In the wake of America’s big economic wake-up call back in 2008, dollar stores and thrift stores saw, and continue to see, a big resurgence. And now another kind of retail quasi-lender is commanding all kinds of attention from sellers and buyers, too—pawn shops.
I admit to having grown up with a weird bias against pawn shops. To me, pawn shops were just one level above Vinny the Loan Shark operating illegally in some dark alley in the bad part of town just waiting to break some knees.
Where did that come from? I have no idea really, but let me quickly follow by saying it is a most faulty stereotype.
Pawn shops are respectable businesses that offer a viable service in many communities. And these days, thanks in part to Rick Harrison, whose family owns the Gold and Silver Pawnshop in Las Vegas and stars in the History Channel’s Pawn Stars—one of my personal favorites— business is booming.
What it is?
A pawn shop, owned and operated by a licensed pawnbroker, makes secured loans on personal property left in the broker’s possession to be held as collateral. The property can be redeemed by the customer when the loan plus a finance charge (think: interest plus per-month service charge) is repaid.
What are the costs?
Total fees charged by pawnshops, which in nearly all states are regulated by state and local laws, can range from 5 to 25 percent, per month. That’s high, I know. But remember we’re talking very short-term loans.
And we’re talking about merchandise that is often used and in some cases suspect because it’s impossible for the broker to predict the collateral’s true value, should he have to sell that item to recoup the money lent.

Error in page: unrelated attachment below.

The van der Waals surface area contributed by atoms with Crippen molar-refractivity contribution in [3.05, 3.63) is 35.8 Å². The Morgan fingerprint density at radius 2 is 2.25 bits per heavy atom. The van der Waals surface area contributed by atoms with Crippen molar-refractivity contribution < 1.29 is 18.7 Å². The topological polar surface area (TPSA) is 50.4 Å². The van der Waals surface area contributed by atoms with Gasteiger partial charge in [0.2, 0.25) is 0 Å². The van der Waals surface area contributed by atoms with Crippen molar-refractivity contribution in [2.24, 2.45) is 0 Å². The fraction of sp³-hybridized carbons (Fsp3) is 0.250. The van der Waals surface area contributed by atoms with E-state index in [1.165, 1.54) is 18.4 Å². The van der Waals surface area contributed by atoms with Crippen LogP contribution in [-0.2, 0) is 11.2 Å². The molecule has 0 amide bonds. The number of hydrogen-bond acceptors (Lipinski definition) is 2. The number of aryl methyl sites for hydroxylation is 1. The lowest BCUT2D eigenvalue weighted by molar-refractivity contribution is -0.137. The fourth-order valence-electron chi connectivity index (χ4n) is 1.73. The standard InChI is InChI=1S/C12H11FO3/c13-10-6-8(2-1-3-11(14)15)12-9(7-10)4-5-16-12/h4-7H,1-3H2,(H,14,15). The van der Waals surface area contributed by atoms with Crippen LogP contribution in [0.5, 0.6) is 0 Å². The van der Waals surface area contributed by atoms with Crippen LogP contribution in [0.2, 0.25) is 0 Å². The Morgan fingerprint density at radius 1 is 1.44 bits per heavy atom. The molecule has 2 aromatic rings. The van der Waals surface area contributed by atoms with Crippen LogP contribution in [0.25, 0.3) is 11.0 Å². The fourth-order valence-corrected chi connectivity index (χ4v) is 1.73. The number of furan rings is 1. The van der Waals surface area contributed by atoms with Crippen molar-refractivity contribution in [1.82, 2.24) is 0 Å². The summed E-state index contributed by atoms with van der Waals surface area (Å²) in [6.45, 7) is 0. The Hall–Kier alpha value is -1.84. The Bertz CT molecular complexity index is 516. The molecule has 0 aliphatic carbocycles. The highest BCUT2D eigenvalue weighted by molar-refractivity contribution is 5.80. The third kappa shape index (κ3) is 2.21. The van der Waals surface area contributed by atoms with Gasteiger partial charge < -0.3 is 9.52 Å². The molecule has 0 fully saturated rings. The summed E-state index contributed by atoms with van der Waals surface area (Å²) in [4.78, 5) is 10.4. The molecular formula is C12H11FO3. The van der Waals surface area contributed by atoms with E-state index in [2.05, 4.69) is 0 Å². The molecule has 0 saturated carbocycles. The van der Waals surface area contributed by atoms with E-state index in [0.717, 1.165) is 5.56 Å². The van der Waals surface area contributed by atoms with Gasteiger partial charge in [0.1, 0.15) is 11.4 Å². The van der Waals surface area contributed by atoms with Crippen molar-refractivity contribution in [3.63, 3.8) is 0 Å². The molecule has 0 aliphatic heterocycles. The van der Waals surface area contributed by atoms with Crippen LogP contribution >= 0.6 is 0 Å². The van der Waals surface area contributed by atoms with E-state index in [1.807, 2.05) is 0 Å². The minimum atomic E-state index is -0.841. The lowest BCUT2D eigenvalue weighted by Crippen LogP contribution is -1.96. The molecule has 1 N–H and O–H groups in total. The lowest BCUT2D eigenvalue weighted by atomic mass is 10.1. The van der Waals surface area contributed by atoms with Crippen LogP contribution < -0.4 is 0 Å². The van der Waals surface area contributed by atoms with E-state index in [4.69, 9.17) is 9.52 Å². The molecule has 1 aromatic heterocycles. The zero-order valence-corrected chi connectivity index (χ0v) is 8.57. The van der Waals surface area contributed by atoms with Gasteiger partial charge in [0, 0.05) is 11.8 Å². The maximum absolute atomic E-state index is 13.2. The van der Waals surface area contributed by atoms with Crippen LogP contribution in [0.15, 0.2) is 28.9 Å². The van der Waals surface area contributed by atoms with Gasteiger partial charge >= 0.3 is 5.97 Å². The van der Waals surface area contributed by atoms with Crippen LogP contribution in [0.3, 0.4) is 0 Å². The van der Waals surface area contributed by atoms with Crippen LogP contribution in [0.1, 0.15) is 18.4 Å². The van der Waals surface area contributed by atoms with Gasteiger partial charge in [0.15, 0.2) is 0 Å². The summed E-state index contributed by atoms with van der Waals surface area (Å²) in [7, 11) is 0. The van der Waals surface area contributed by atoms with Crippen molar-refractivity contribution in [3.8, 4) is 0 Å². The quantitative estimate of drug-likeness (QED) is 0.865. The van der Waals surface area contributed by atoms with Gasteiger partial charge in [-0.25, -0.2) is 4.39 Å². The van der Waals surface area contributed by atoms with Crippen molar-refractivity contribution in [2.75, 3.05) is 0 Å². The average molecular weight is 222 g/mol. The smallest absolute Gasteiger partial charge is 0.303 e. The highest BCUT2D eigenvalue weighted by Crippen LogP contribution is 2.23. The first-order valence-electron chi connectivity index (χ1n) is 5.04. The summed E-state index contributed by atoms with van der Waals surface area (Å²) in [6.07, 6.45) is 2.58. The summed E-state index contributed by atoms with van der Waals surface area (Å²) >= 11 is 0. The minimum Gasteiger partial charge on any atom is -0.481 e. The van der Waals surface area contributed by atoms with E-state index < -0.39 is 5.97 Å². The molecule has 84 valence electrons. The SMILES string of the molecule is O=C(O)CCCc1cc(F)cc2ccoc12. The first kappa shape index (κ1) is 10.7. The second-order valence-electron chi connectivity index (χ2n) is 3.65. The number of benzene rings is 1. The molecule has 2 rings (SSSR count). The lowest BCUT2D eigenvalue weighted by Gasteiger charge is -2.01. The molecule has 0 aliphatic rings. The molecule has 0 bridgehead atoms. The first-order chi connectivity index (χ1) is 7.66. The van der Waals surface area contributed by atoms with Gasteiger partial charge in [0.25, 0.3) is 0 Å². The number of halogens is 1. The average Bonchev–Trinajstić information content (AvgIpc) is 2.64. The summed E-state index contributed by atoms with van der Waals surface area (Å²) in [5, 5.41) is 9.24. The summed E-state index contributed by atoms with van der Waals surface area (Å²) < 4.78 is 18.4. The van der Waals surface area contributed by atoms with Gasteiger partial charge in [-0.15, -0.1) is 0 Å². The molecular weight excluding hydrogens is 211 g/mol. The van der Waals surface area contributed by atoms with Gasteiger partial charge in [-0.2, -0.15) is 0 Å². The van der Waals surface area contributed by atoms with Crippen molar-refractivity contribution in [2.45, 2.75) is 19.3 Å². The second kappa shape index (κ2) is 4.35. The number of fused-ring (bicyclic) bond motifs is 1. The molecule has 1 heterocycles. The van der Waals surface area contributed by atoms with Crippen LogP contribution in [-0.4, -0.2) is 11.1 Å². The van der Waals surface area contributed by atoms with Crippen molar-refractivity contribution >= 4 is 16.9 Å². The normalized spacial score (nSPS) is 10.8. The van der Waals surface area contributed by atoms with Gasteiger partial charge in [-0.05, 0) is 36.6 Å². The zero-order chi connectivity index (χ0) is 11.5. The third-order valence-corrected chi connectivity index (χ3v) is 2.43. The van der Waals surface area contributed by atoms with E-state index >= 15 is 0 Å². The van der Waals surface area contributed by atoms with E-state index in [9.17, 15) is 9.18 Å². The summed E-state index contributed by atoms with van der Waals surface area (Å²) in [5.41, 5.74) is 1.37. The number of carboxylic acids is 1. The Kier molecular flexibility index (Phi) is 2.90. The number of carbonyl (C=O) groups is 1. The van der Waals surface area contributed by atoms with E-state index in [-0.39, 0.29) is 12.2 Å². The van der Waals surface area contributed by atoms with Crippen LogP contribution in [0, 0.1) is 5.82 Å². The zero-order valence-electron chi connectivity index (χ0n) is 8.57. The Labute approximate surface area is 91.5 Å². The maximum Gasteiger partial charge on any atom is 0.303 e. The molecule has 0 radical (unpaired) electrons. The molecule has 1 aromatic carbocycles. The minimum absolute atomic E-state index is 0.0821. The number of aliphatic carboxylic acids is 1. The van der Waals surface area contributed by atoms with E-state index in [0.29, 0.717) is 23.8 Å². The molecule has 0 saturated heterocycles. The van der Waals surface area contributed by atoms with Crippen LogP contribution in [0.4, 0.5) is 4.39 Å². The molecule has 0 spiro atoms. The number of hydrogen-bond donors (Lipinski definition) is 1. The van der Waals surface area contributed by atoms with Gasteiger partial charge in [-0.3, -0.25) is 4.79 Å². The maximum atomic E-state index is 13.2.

What to pawn?
Pawnbrokers accept a variety of personal property as collateral—jewelry, clocks, computers, firearms, art, electronics, and collectibles.
What are the terms?
When a pledged item is not redeemed according to the agreed-upon terms, pawnbrokers are required to notify the customer that the loan period has expired giving him or her a final opportunity to redeem the property.
Once expired, the broker has the right to sell the time. In some states, the pawnbroker gets to keep the entire proceeds from the sale. In others, once the loan (plus interest and fees) is recovered, the balance of the sale price, or some portion thereof, is paid to the “pawner.”
What if it’s stolen?
In many states pawnbrokers are required by law to file daily a list of items that have been pledged, giving serial numbers and other identifying information. This gives police the opportunity to recover stolen items.
What’s best to pawn?
A pawn shop may not be the best place to liquidate items that you wish to sell outright like furniture, clothing and similar household items. Sites like eBay and Craigslist or the local classifieds would likely fetch a higher price.
But for the person who needs some quick cash, and is willing to put up something of value to secure that loan—a pawnshop could help meet an urgent need.
Popular items in a pawnshop are jewelry and coins. Other good choices are firearms, high-quality tools, historical artifacts, and musical instruments.
After watching only a few episodes of Pawn Stars, you’ll get the feel for what types of merchandise make a pawn shop tick.
Why look in a pawn shop?
And now, let me point out the upside of the pawn shop. Bargains. Go to a pawn shop if you’ve never been in one, just to look around. It’s quite amazing and really fun!
Expect to find a large variety of jewelry, power tools, electronics, cameras, computer games, and computers.
You do need to know your stuff. Don’t expect pawnbrokers to be experts in all of the items they offer. Even my favorite hosts on Pawn Stars often plead ignorance and need to bring in an expert for a consultation.
One last thing
Need some quick cash and have something of value to put up as collateral? Head for a pawn shop. And never forget that a pawnbroker is in business to turn a profit—nothing is set in stone. Whether you’re a pawner or a buyer, everything is negotiable.
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